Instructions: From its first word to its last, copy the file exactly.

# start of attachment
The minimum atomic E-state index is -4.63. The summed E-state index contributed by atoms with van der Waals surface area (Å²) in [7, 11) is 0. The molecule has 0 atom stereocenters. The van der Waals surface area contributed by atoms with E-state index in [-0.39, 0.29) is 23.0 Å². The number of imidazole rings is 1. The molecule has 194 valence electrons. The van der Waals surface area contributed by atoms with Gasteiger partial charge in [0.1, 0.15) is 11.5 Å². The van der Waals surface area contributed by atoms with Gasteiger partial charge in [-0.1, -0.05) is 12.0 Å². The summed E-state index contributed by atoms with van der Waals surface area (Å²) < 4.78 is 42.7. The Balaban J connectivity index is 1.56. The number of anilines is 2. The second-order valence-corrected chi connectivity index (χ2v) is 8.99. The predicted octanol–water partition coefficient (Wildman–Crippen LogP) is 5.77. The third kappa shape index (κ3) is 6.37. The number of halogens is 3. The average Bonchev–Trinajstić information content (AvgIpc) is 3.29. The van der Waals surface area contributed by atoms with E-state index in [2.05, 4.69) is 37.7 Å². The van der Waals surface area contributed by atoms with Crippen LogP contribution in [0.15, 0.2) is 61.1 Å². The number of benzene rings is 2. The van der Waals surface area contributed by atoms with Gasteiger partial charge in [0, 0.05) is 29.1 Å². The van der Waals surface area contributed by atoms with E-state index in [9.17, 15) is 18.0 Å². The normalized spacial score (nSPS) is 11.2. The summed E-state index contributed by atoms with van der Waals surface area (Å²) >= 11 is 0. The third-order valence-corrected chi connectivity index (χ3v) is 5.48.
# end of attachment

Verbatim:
The minimum atomic E-state index is -4.63. The summed E-state index contributed by atoms with van der Waals surface area (Å²) in [7, 11) is 0. The molecule has 0 atom stereocenters. The van der Waals surface area contributed by atoms with E-state index in [-0.39, 0.29) is 23.0 Å². The number of imidazole rings is 1. The molecule has 194 valence electrons. The van der Waals surface area contributed by atoms with Gasteiger partial charge in [0.1, 0.15) is 11.5 Å². The van der Waals surface area contributed by atoms with Gasteiger partial charge in [-0.1, -0.05) is 12.0 Å². The summed E-state index contributed by atoms with van der Waals surface area (Å²) < 4.78 is 42.7. The Balaban J connectivity index is 1.56. The number of anilines is 2. The second-order valence-corrected chi connectivity index (χ2v) is 8.99. The predicted octanol–water partition coefficient (Wildman–Crippen LogP) is 5.77. The third kappa shape index (κ3) is 6.37. The number of halogens is 3. The average Bonchev–Trinajstić information content (AvgIpc) is 3.29. The van der Waals surface area contributed by atoms with E-state index in [2.05, 4.69) is 37.7 Å². The van der Waals surface area contributed by atoms with Crippen LogP contribution in [0.15, 0.2) is 61.1 Å². The number of benzene rings is 2. The van der Waals surface area contributed by atoms with Gasteiger partial charge in [0, 0.05) is 29.1 Å². The van der Waals surface area contributed by atoms with E-state index in [9.17, 15) is 18.0 Å². The normalized spacial score (nSPS) is 11.2. The summed E-state index contributed by atoms with van der Waals surface area (Å²) >= 11 is 0. The third-order valence-corrected chi connectivity index (χ3v) is 5.48.